Based on Coelho’s website and blog, it seems that his influences are Khalil Gibran, Henry Miller, Jorge Luis Borges and Jorge Amado. The Gibran influence seems most obvious for The Alchemist.

Kahlil Gibran’s The Prophet, is a similar kind of book. Published in 1923, it has been translated into more than twenty languages, and the American editions alone have sold more than nine million copies.

It is a collection of poetic essays that are philosophical, spiritual, and inspirational. It was a book often seen in students’ hands during the 1960s along with the Hesse books like Siddhartha. Gibran’s 28 short chapters cover love, marriage, children, giving, eating and drinking, work, joy and sorrow, housing, clothes, buying and selling, crime and punishment, laws, freedom, reason and passion, pain, self-knowledge, teaching, friendship, talking, time, good and evil, prayer, pleasure, beauty, religion, and death. It’s an easy-to-read guide to everything.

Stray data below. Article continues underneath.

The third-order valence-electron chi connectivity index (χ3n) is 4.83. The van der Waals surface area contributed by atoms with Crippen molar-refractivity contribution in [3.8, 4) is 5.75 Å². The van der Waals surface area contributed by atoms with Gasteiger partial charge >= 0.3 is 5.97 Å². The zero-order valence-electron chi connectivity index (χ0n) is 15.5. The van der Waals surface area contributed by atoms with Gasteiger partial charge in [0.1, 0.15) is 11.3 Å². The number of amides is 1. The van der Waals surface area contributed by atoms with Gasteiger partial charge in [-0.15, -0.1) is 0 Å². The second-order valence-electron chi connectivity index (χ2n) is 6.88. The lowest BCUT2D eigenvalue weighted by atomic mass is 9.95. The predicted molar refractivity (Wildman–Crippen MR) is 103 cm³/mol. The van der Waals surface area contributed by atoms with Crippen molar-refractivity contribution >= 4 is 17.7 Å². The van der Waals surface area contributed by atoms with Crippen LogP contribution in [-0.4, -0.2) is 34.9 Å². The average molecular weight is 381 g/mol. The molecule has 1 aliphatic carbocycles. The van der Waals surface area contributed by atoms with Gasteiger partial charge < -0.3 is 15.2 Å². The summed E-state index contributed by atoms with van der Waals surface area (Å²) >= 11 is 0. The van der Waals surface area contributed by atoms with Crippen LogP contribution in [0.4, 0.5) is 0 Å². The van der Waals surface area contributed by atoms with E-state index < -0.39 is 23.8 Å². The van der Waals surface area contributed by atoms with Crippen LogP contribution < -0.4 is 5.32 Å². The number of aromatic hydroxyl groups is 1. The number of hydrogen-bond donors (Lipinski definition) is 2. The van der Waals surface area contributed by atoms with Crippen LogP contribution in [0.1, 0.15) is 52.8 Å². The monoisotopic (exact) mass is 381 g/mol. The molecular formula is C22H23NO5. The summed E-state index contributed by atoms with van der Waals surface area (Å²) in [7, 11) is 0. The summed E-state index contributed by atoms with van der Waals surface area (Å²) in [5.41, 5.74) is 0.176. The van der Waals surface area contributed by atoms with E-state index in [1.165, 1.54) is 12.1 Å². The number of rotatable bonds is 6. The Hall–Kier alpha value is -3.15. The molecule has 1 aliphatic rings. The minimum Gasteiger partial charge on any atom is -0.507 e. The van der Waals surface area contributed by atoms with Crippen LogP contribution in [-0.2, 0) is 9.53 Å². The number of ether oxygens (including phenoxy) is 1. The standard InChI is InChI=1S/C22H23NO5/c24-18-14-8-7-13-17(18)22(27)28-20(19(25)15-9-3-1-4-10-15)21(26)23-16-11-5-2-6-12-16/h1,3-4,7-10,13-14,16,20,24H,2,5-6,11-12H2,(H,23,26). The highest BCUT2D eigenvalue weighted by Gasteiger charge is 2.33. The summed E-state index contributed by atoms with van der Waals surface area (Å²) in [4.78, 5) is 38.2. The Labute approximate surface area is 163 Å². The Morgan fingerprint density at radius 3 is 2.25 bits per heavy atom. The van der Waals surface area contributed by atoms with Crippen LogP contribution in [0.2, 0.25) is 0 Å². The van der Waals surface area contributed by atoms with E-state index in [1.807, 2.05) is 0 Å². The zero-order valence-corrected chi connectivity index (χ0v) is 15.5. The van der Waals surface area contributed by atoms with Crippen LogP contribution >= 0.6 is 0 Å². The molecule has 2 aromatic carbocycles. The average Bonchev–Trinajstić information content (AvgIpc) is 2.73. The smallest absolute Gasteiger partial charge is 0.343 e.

In 2006,  Paulo Coelho traveled to celebrate the 20th anniversary of his pilgrimage to Saint James of Compostella in 1986. He held surprise book signings along the way. His 90 day pilgrimage took him around the globe.  It was then that he launched his blog Walking the Path – The Pilgrimage to share with his readers his impressions. Since then he has increased his Internet activity using WordPress, Myspace,  Facebook, YouTube and Flickr. I appreciate that he is perhaps the first best-selling author to actively support online free distribution of his work.